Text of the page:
Rather than being passive observers, fantasy league participants are forced to be actively engaged (Halverson & Halverson, 2008). Across a multitude of sources, whether it be websites, television/radio shows, magazine, or word-of-mouth, fans have to be cognizant and critical of the information available for fantasy league success. Their method of navigating the information develops over time, but users are exposed to the misleading information that has become all too readily available. Over time, fans can develop their own system of deciphering information and their rationale for applying what they find. The tools needed for success in fantasy league also become important, as fans must acquire some understanding of what is available and what tools work for them. For example, social media software and mobile applications are needed for quick access to information, but fans must know how to use it effectively to garner success.
The ability to understand the tools available, navigate across numerous sources, gather information for decision-making and to develop knowledge, are all critical tools for hockey fans participating in fantasy leagues. It’s these skills that are also critical for all internet users, as the amount of content available grows and the tools continue to evolve. A basic understanding of what is included in fantasy league and how to be successful could give non-sports fans some insight on what is required when participating online. The good news is, there are a lot of people who already participate in fantasy league. But further research on how well the digital literacy skills from fantasy league participation translate to other facets of the individuals life would need to be done.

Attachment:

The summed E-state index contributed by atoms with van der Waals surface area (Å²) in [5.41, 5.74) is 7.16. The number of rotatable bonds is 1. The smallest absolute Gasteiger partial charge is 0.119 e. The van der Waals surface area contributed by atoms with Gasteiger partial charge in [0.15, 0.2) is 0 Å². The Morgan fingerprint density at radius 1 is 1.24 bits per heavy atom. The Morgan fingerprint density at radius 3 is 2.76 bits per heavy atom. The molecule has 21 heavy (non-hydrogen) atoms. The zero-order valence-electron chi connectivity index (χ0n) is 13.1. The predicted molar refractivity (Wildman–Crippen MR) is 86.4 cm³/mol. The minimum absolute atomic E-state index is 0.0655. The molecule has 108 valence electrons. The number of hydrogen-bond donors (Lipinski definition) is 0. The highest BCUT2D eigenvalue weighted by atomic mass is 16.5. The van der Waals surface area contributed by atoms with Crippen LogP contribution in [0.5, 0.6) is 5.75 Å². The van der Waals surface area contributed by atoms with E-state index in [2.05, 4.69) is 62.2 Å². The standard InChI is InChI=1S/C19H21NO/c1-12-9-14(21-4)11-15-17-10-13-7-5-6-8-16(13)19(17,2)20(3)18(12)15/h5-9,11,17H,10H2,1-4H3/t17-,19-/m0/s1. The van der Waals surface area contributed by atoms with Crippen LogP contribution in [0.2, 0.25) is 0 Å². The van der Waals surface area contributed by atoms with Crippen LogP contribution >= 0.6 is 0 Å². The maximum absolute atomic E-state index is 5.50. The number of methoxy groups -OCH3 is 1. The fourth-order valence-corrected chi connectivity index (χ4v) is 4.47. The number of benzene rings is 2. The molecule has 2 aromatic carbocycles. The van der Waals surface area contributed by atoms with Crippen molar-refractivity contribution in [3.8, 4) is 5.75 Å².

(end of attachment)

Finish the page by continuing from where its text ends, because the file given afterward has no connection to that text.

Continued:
Clapham, K. (2012, May 14). Fantasy sports becoming big business as popularity continues to rise. Medill Reports. Retrieved from http://news.medill.northwestern.edu/chicago/news.aspx?id=205473
Halverson E.R. & Halverson R. (2008). Fantasy baseball: The case for competitive fandom. Games and Culture, 3(3/4), p. 286-308.
Price, J. (2007, July 13). Researchers studying fantasy baseball and ‘competitive fandom’. University of Wisconsin-Madison News. Retrieved from http://www.news.wisc.edu/13936
Rheingold, H. (2009, June 30). Crap Detection 101. SF Gate. Retrieved from http://blog.sfgate.com/rheingold/2009/06/30/crap-detection-101/
Serazio, M. (2008). Virtual Sports Consumption, Authentic Brotherhood: The Reality of Fantasy Football. In L.W. Hugenberg, P.M. Haridakis & A.C. Earnheardt (Eds.), Sports Mania: essays on fandom and the media in the 21st century (pp. 229-242). London: McFarland & Company, Inc., Publishers.